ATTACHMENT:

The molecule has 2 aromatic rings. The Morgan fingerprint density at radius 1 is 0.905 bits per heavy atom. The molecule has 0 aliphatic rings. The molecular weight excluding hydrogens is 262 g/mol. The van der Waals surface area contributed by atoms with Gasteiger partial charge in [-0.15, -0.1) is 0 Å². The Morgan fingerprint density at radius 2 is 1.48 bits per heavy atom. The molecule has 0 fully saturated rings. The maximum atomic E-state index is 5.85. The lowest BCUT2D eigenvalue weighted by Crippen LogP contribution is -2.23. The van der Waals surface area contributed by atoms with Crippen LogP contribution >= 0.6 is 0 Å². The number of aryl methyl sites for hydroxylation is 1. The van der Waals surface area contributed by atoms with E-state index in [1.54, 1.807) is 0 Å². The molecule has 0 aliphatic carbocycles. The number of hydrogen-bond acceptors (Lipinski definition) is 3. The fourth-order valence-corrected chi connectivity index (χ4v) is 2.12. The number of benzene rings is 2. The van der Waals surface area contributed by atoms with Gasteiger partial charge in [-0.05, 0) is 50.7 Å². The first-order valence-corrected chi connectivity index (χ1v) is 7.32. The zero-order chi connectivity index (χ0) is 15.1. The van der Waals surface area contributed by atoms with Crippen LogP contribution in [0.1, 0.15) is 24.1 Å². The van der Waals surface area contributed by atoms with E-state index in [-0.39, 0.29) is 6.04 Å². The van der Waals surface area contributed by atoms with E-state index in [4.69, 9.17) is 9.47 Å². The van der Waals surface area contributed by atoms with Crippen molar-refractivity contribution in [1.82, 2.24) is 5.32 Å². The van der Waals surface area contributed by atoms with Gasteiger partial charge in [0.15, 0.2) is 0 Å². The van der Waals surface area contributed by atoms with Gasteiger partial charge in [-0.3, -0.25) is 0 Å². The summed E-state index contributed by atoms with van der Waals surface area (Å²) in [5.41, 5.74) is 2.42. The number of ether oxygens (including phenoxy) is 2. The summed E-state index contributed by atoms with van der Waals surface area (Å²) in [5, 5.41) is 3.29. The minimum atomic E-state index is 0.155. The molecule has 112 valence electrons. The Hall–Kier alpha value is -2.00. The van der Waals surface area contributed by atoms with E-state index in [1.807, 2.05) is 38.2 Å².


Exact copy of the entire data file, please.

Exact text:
The molecule has 2 aromatic rings. The Morgan fingerprint density at radius 1 is 0.905 bits per heavy atom. The molecule has 0 aliphatic rings. The molecular weight excluding hydrogens is 262 g/mol. The van der Waals surface area contributed by atoms with Gasteiger partial charge in [-0.15, -0.1) is 0 Å². The Morgan fingerprint density at radius 2 is 1.48 bits per heavy atom. The molecule has 0 fully saturated rings. The maximum atomic E-state index is 5.85. The lowest BCUT2D eigenvalue weighted by Crippen LogP contribution is -2.23. The van der Waals surface area contributed by atoms with Crippen LogP contribution >= 0.6 is 0 Å². The number of aryl methyl sites for hydroxylation is 1. The van der Waals surface area contributed by atoms with E-state index in [1.54, 1.807) is 0 Å². The molecule has 0 aliphatic carbocycles. The number of hydrogen-bond acceptors (Lipinski definition) is 3. The fourth-order valence-corrected chi connectivity index (χ4v) is 2.12. The number of benzene rings is 2. The van der Waals surface area contributed by atoms with Gasteiger partial charge in [-0.05, 0) is 50.7 Å². The first-order valence-corrected chi connectivity index (χ1v) is 7.32. The zero-order chi connectivity index (χ0) is 15.1. The van der Waals surface area contributed by atoms with Crippen LogP contribution in [0.1, 0.15) is 24.1 Å². The van der Waals surface area contributed by atoms with E-state index in [-0.39, 0.29) is 6.04 Å². The van der Waals surface area contributed by atoms with E-state index in [4.69, 9.17) is 9.47 Å². The van der Waals surface area contributed by atoms with Crippen molar-refractivity contribution in [1.82, 2.24) is 5.32 Å². The van der Waals surface area contributed by atoms with Gasteiger partial charge in [0.15, 0.2) is 0 Å². The van der Waals surface area contributed by atoms with Gasteiger partial charge in [-0.3, -0.25) is 0 Å². The summed E-state index contributed by atoms with van der Waals surface area (Å²) in [5.41, 5.74) is 2.42. The number of ether oxygens (including phenoxy) is 2. The summed E-state index contributed by atoms with van der Waals surface area (Å²) in [5, 5.41) is 3.29. The minimum atomic E-state index is 0.155. The molecule has 112 valence electrons. The Hall–Kier alpha value is -2.00. The van der Waals surface area contributed by atoms with E-state index in [1.807, 2.05) is 38.2 Å².